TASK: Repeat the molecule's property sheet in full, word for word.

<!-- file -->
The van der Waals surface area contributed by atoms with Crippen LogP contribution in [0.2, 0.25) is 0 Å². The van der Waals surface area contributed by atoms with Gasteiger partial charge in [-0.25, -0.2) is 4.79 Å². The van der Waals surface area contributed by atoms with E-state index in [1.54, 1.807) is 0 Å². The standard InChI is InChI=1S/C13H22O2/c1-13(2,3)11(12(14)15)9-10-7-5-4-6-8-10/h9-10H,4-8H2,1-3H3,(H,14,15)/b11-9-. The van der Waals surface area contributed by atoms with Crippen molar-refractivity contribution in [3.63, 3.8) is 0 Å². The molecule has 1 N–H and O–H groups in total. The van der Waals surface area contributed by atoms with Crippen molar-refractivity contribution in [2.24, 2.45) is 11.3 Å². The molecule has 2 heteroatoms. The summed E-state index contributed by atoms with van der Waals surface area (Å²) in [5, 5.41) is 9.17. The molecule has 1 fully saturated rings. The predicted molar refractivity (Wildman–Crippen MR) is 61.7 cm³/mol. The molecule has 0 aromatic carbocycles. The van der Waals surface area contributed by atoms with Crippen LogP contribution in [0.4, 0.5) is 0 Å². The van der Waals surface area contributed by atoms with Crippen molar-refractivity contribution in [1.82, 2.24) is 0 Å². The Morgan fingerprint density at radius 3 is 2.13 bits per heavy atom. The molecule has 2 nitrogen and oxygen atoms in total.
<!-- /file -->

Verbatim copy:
The van der Waals surface area contributed by atoms with Crippen LogP contribution in [0.2, 0.25) is 0 Å². The van der Waals surface area contributed by atoms with Gasteiger partial charge in [-0.25, -0.2) is 4.79 Å². The van der Waals surface area contributed by atoms with E-state index in [1.54, 1.807) is 0 Å². The standard InChI is InChI=1S/C13H22O2/c1-13(2,3)11(12(14)15)9-10-7-5-4-6-8-10/h9-10H,4-8H2,1-3H3,(H,14,15)/b11-9-. The van der Waals surface area contributed by atoms with Crippen molar-refractivity contribution in [3.63, 3.8) is 0 Å². The molecule has 1 N–H and O–H groups in total. The van der Waals surface area contributed by atoms with Crippen molar-refractivity contribution in [2.24, 2.45) is 11.3 Å². The molecule has 2 heteroatoms. The summed E-state index contributed by atoms with van der Waals surface area (Å²) in [5, 5.41) is 9.17. The molecule has 1 fully saturated rings. The predicted molar refractivity (Wildman–Crippen MR) is 61.7 cm³/mol. The molecule has 0 aromatic carbocycles. The van der Waals surface area contributed by atoms with Crippen LogP contribution in [0.4, 0.5) is 0 Å². The van der Waals surface area contributed by atoms with Crippen molar-refractivity contribution in [1.82, 2.24) is 0 Å². The Morgan fingerprint density at radius 3 is 2.13 bits per heavy atom. The molecule has 2 nitrogen and oxygen atoms in total.